Affair Repair and Relationship Rehab
What is infidelity?
Infidelity, also known as cheating, adultery, or extramarital affairs, is a breach of trust in a monogamous romantic relationship when a person engages in an emotional or sexual relationship with someone else without their partner’s consent. However, infidelity isn’t a clear-cut situation, and what is considered infidelity can vary among couples and even between spouses. It’s up to each couple to define what infidelity means within their marriage.
The most common types of infidelity are:
- Extramarital sex: this can be any form of sexual touch and not just intercourse.
- Emotional infidelity: Developing a deep emotional bond or falling in love with someone other than one’s partner, even if there is no physical or sexual contact. If you have to lie about how much you talk or see another person, then you have a covert relationship. As this bond increases your primary bond will deteriorate.
- Online infidelity: Engaging in an online relationship or online sexual activity with someone other than one’s partner. This includes live or recorded video like OnlyFans, Instagram, Facebook Messenger, Zoom, Voxer, WhatsApp, and even XBOX live.
Ultimately, infidelity can be perceived as feelings or actions that violate a partner’s expectations for the exclusivity of the relationship. It can be a personal and often traumatic event for those who experience it. If you’re feeling overwhelmed or uncertain about how to move forward after experiencing infidelity, seeking infidelity therapy can provide support and guidance as you navigate this challenging time.
How does therapy help with infidelity?
Therapy can provide a safe and supportive environment for individuals and couples to explore the emotional impact of infidelity and work through the issues that led to the infidelity. Therapy can also help to rebuild trust, improve communication, and increase intimacy within the relationship.
What types of therapy are effective for infidelity?
There are several types of therapy that can be effective for infidelity, including Cognitive Behavioral Therapy (CBT), Emotionally Focused Therapy (EFT), and the Gottman Method. These therapies focus on improving communication, increasing emotional connection, and rebuilding trust.
How long does therapy for infidelity typically take?
The length of therapy for infidelity can vary depending on the specific needs of the individuals and couples involved. Some couples may only need a few sessions to work through the immediate aftermath of infidelity, while others may require ongoing therapy to address deeper issues and rebuild trust.
Can therapy save a relationship after infidelity?
While therapy cannot guarantee that a relationship will be saved after infidelity, it can provide the tools and support necessary for individuals and couples to work through the emotional impact of infidelity and rebuild trust. Ultimately, the success of therapy will depend on the willingness of both partners to engage in the process and make necessary changes.
Is therapy for infidelity only for couples?
No, therapy for infidelity can be beneficial for both individuals and couples. Individuals who have experienced infidelity can benefit from therapy to work through their emotions and heal, while couples can benefit from therapy to address the impact of infidelity on their relationship and work towards rebuilding trust and intimacy.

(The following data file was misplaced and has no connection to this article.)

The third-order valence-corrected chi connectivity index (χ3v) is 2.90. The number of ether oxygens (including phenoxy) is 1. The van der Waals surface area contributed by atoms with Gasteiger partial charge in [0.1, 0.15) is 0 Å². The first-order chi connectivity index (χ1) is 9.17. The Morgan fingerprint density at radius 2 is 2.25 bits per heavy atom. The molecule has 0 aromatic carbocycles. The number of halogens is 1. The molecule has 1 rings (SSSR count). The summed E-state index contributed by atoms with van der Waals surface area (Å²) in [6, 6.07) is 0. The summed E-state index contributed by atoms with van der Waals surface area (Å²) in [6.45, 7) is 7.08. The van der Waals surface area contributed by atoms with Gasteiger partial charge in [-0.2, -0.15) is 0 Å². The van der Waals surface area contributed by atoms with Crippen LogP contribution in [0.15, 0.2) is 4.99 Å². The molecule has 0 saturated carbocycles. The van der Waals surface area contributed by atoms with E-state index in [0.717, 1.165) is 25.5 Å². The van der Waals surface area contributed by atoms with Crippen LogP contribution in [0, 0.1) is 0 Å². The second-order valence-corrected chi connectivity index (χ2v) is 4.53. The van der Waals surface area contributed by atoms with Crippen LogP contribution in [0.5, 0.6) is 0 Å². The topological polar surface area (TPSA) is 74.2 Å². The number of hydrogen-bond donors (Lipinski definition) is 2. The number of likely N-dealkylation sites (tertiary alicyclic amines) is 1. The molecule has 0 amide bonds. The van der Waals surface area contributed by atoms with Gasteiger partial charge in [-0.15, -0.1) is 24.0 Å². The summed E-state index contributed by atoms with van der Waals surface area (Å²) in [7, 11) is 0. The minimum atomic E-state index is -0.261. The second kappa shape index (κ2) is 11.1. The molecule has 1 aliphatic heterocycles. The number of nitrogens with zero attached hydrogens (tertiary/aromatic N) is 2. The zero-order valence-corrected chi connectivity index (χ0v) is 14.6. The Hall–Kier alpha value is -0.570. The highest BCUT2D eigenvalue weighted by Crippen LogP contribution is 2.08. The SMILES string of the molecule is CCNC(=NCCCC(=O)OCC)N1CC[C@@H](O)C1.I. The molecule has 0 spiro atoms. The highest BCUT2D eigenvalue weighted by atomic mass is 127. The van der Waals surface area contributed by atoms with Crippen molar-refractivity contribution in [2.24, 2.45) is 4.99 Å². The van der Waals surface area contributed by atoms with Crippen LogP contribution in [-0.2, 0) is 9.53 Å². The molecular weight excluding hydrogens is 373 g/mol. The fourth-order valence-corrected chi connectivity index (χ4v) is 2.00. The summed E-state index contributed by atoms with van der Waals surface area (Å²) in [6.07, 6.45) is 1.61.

Is therapy confidential?
Yes, therapy is confidential. The therapist is legally bound to keep all information disclosed in therapy sessions private, unless there is a risk of harm to oneself or others.
What can I expect during therapy for infidelity?
During therapy for infidelity, individuals and couples can expect to work through the emotional impact of the infidelity, gain a better understanding of the underlying issues that led to the infidelity, and learn effective communication skills and strategies to rebuild trust and intimacy. Therapy may involve individual sessions, couples therapy, or a combination of both.
Can therapy really help after infidelity?
Yes, therapy can be an effective way to heal and rebuild a relationship after infidelity. A trained therapist can provide a safe and supportive environment to work through the emotional impact of infidelity and help couples rebuild trust and intimacy.
What if my partner doesn’t want to go to therapy?
It’s important to encourage them to consider therapy as an option. While it’s up to each individual to make the decision to attend therapy, explaining how therapy can help to heal and rebuild the relationship after infidelity may be helpful.
Infidelity Therapy a Brief Overview
Infidelity is a common issue that affects many relationships, causing emotional pain and turmoil for those involved. When one partner cheats, it can cause feelings of betrayal, hurt, anger, and confusion. Despite the challenges, recovery and repair from infidelity are possible. Infidelity Therapy is one effective method that can help individuals and couples navigate though the storms emotions and steer towards rebuilding trust and connection.
I primarily use Gottman Approach for the Treatment of Affairs, but I also use exercises from Emotionally Focused Therapy (EFT), and sometimes Eye Movement Desensitization and Reprocessing (EMDR). All of these types of therapy are empirically based from ongoing research of couples wanting to heal from cheating, affairs, and infidelity.
There are three basic phases of infidelity therapy:
Phase 1: Dealing with the Immediate Impact of the Affair
The first phase of infidelity therapy involves addressing the immediate impact of the affair. This stage is primarily cognitive-behavioral and focuses on damage control and minimizing future catastrophes. We will work to establish physical and emotional safety, de-escalate overwhelming moments, set ground rules for communication, and setting the proper time and place for talking about the affair.
Phase 2: Understanding the Meaning and Context of the Affair